It was move that shocked everyone in the Bennetts British Superbike paddock, and one that would change the life of young Tarran Mackenzie for the better.
Picture the scene, Mackenzie had dominated the opening three rounds of the Dickies British Supersport Championship in 2017 onboard the McAMS Yamaha YZF-R6, and he’d just been offered the chance to move in to the Superbike class with Steve Rodgers’ Fleetwood-based team, but then the phone rang.
Legendary former racer, and the then team owner of the Kieffer Racing Moto2 squad, Stefan Kiefer offered the pintsized Mackenzie his dream job, to become a Grand Prix racer and represent his country in the MotoGP paddock, taking over from the sacked Danny Kent.
But he admitted to BikeSocial that the deal came around extremely quickly, and straight after an early offer to move to the blue-ribband British Superbike class the very next year.
“At the end of 2016 I tried my hardest to go to World Supersport but it didn’t happen, for one reason or another,” said the younger of the two Mackenzie brothers. “But then the opportunity came about with the McAMS Yamaha team.
“The idea was to do a year in Supersport, try and win it, that is all Steve (Rodgers) wanted me to do was win it, it was as simple as that, and then in 2018 to ride the Superbike.
“The Superbike plan was never put in place, it wasn’t like it was a two year with the second in Superbike, I did the first three rounds and won all six races.
“I don’t even know if Steve knows this, but then within about five days of Steve offering me the Superbike ride for 2018 (and I was going to test it as the year went on), I was then offered the Moto2 deal.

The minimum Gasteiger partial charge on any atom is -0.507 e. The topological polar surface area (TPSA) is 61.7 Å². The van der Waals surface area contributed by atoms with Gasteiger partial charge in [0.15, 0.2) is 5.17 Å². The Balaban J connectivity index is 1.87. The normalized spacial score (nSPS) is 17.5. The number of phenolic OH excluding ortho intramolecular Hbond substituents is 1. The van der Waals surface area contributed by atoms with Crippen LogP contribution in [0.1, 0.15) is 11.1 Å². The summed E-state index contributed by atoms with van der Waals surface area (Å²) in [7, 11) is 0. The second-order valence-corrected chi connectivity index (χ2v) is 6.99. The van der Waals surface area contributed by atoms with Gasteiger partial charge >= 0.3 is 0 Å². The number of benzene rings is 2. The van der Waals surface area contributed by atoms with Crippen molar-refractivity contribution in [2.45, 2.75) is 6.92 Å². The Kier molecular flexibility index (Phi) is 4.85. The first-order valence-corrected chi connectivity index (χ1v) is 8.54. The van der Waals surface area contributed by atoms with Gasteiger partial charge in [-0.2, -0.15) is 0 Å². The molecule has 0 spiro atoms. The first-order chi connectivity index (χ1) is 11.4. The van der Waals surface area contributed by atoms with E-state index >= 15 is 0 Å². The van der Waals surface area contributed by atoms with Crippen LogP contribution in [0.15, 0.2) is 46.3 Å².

It was a once in a lifetime opportunity for the then reigning Dickies British Supersport Champion and it would be the toughest decision of his young career.
However, one thing was playing on the mind of Taz, he wanted to stay with Steve Rodgers to help win him his first ever Championship title as a team owner.
“I’d won the first six races in 2017, it would have been nice to win a Championship again and Steve has never won one before so it would have been nice to do that, especially as I took the Championship off them in 2016.
“But on the other hand, it was almost a once-in-a-lifetime opportunity that I had to take and now looking back, although it didn’t go as well as I wanted it too, I’m so glad I took it.
“Even Steve admits it was the best thing for me to do because I wasn’t getting pushed in a lot of the Supersport races.
“Whereas in Moto2 I was getting my arse handed to me every weekend so that brought my riding on, it may not have looked like it, but I know 100% it did.
“When I look back now the Moto2 bike and a Superbike are very similar with slicks, brakes, forks, stiffer chassis and you can pretty much change everything on a Moto2 bike, and it’s the same with a Superbike.
“Now when I look back the experience I gained on that side put me in good sted for my first year on a Superbike, and I think that’s why I clicked with it straight away at the first test at Cartagena.
“It played a massive part in me doing well on a Superbike in my first year, and I’m glad I did it.